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Not to Mix Milk and Meat

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Not to Mix Milk and Meat

The Torah prohibits the mixture of milk and meat. Understanding this mitzvah on five levels.
613 Mishpatim meat-milk
Cooking a Mixture of Meat and Milk, Consuming a Mixture of Meat and Milk
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Sefer HaMitzvot, Kosher, Mishpatim, Milk and Meat

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Michael_Rudmin Portsmouth VA April 27, 2017

Please confirm for me that the boy's blockage was immediately relieved. There was no need for the blockage, once the story was revealed, was there?

And the rabbi did not promise to teach him, nor to try to help, but rather promised that he would help.

This story needs finishing.

Once the purpose was fulfilled, there can be no reason to further withhold the gift, except that there be another reason (not yet declared). Reply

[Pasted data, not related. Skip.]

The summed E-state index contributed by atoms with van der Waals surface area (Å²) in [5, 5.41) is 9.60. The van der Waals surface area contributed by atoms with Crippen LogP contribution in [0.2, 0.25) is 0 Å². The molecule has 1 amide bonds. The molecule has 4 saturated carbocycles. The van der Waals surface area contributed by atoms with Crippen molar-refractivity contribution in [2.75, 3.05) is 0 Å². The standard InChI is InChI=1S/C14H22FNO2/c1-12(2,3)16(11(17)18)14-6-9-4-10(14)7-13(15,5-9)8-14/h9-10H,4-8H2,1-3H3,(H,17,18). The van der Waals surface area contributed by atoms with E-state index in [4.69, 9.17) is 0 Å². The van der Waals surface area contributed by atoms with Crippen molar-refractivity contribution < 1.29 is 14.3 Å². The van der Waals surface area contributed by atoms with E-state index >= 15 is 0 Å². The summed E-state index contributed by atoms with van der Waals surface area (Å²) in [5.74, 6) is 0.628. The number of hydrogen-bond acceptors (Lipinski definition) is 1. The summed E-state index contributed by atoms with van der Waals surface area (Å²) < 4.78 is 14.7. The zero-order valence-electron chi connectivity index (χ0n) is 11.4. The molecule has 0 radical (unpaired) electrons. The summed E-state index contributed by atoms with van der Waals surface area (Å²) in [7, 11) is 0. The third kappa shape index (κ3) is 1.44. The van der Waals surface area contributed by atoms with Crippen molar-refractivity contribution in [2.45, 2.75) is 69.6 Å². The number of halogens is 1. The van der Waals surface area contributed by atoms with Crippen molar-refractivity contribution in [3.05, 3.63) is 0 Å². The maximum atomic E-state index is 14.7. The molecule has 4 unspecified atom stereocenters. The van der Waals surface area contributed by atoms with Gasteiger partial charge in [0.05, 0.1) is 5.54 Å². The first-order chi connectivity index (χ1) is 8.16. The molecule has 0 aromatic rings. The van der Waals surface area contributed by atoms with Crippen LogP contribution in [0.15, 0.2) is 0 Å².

Rabbi Raskin Brooklyn Heights NY January 1, 2018
in response to Michael_Rudmin:

First the story is to teach preventive medicine i.e. how important it is to check the kashrut on food.
2) We can presume that once the child was blessed by Rabbi Akiva Eiger, he had success in his Talmud study Reply

David Chester Petach Tikva, Israel February 14, 2017

What About Separating Milk and Meat Waste Products? This subject gives me a lot of bother. We are instructed in the Tanakh not to cook goat's flesh with milk. Nothing there about not eating them together. However, suppose we do accept that they should not be eaten together, is this due to the physical effect they might cause us or is due to the spiritual one?

People can be very fussy about what they eat, but then when it comes to unwanted food that is thrown in the refuse container these two opposites can easily be mixed up without apparently causing any problem. I think that strictly according to the need for not mixing them, these two kinds of waste should be kept separate and then separately collected before one of them is burned and ceases to provide the possibility for them to become mixed again. Otherwise we could be criticized for bending the rules to suit ourselves. Reply

André Ranulfo Zahav Rio de Janeiro, Brazil August 19, 2015

Chiken Dear Rabbi,

Why this law was extended to chicken, even if birds are not mammals.

Thanks in advance. Reply

Scott February 6, 2014